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The business of business–to–business websites

The business of business–to–business websites

I enjoyed the responses from my recent blog post regarding B2B software, with many respondents writing from inside the belly of the beast.  The feedback was part reflection, part therapy and part instruction however a common theme was the challenge of dealing with the overwhelming complexity of use cases, business rules and authentication layers that is part and parcel of life in an enterprise.

It’s not just internal business processes which are particularly complex in enterprise organisations and B2B environments.  The typical B2B sales and marketing cycle tends to be more extensive and involved than the B2C one and web teams do well to invest time and energy designing for its specific challenges. There are some key characteristics of the B2B sales process which need to directly influence how B2B organisations plan for and design their websites.

Content must support a broad range of purchasing questions

While a customer doesn’t consciously consider what phase of a sales cycle they are in when buying a product or service, their decision–making process typically takes them through phases of awareness, consideration, decision–making, conversion and advocacy (if they like the product or service).  In B2C contexts, it’s not uncommon for a customer to move through all of these phases almost instantaneously, for example someone sees a chocolate bar beside the till when checking out at the supermarket, buys it, eats it and tells their friend how good it was afterwards.  Sales phases are much longer in the world of B2B and crucially, prospects usually ask different questions at different phases of the journey.

Typically, questions at the start of the cycle focus on the big picture and as the prospect moves along the process questions get increasingly specific and detailed, as the user becomes serious about potentially getting in touch.  Additionally, there are commonly a set of sales objections which become pertinent around the decision–making and conversion phases, which must be answered and dealt with if the business is to generate that coveted lead.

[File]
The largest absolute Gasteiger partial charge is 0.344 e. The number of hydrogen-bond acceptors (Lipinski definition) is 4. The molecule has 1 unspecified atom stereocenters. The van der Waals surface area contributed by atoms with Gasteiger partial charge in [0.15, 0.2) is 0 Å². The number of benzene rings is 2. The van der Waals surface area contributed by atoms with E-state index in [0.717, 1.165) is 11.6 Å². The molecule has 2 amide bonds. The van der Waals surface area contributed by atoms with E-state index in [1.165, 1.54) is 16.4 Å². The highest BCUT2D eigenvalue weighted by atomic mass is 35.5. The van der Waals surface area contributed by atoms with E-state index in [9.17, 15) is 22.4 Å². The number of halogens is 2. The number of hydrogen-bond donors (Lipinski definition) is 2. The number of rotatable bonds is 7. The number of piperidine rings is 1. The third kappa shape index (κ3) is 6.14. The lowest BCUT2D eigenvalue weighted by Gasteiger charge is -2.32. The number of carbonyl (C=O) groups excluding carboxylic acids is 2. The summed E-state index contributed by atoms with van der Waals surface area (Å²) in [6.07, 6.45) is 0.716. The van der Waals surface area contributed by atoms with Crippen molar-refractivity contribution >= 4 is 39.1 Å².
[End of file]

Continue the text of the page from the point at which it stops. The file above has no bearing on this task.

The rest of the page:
B2B website owners therefore need to have a clear understanding of their sales cycle, typical questions they get asked during each phase, and the content which is required for that phase, to move the user to the following phase.  This needs to be baked into their website’s information architecture and content strategy.

Sell the sizzle and the steak

Sales guru Elmer Wheeler coined this phrase in the 1920s to reinforce the importance of selling the benefits of a product rather than the product itself, and value–led selling has been front and centre of sales and marketing theory ever since.  However, regularly B2B websites have to simultaneously sell based on value and sell based on the product, depending on which phase of the sales cycle the user is in.  A user might initially become interested in a company’s proposition because of how it has established value, however before buying they will want to know in practical terms what it is like to do business with the company, who they might be dealing with, how rigorous their processes are and if they have regulatory compatibility.